& what do I have to say to her? That scrap of girlhood, dirty nails battle-ready? I’m too tired to worship at her softness or my spite. Too old for the engine whine of self-pity; this is not an atheism. A drowning & a drowning out

& what should I tell you, Father, Listener? That she knew what I know, that we stitched our backs to the wall for the same reason? Sharp-nosed immigrant blood reminding us of borders: There is grace, & there are you. There is woman, & here are you. That water under your skin doesn’t make you blessed. Not fooling anyone

& what should I have grown up to be? She tried. Parted our hair to the side. Let two boys throw love at her one stuck she thought it was a miracle. Hands under your skin don’t make you whole. We knew, she pretended. Sometimes I catch myself in the seas between sleep & waking with benedictions for him in my mouth. Not the first unwanted thing I’ve found there

& what good is perspective if the past is drowning? If all you can do is sink? Forward is for women, women have the grace to move. I breathe what gives me life & it chokes me. Ungrateful, I know. Our ancestors didn’t fight death for this indecision. There was rupture on the other side of the ocean too. A different kind maybe but she & I we aren’t new. God’s seen this mutation before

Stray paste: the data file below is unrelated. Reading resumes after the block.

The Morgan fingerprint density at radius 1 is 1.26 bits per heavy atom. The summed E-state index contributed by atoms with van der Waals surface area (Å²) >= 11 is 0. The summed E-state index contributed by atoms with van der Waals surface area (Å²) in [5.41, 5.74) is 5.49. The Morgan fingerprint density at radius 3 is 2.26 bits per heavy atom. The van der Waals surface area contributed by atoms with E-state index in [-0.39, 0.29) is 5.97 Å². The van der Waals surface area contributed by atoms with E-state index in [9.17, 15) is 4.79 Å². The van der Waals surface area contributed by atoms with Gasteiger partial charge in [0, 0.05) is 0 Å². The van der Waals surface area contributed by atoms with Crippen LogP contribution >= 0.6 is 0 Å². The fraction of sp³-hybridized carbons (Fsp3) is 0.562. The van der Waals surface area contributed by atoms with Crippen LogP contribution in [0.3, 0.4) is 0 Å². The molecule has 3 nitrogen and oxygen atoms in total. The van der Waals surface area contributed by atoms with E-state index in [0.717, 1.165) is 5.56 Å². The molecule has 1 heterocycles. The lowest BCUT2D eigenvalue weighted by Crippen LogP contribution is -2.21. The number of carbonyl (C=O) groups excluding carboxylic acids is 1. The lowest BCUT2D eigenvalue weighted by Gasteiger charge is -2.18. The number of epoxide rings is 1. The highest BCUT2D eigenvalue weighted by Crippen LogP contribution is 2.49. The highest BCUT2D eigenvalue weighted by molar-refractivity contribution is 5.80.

& who am I to talk about God? About either testament? I don’t belong here, this booth should never have sprouted in my skull. They were trying to kill us so we made a hiding place & now I think about Jesus & wonder when I am

& is it somewhere between history & hosanna?  Right now or maybe always? There is water that rejects its own cycle, grows stagnant and bejeweled with plague. Too stuck to be sacred. I think she’s said all this before

& didn’t she die already? Everyone knows Christ wasn’t the only martyr. There is a story with nails in it. There is an absence you see but can’t feel. Women and womanhood always left behind, grief always a baptism

& where does that place me? In a sin that won’t ease, a rapture that can’t resurrect? Neither one much of a forwarding address. I throw myself at homes but I never stick. But mama. Women upon women who came before me, I know I broke the bloodline, but look. Witness this messy survival and tell me I’m not yours. Who am I to talk about God is Her child

& isn’t that enough? To be a stain too fierce to be washed away? I’m blood of Her blood of my blood. I’m saying the gospel came late so I made do. Pluralized so I could ritual myself. The weight of my name a trinity, too holy to be carried by just one pair of hands.

ALISON KRONSTADT (they/them/theirs & she/her/hers) is a writer, youth worker and anti-partner abuse advocate currently living in Boston. Their work has appeared or is forthcoming in voicemail poems, Cleaver Magazine’s “Life as Activism” series, and Bitch Magazine, among others. When not writing, she can be found as close to the water as possible. They wrote this poem on stolen Wampanoag, Massachusett, and Penacook land.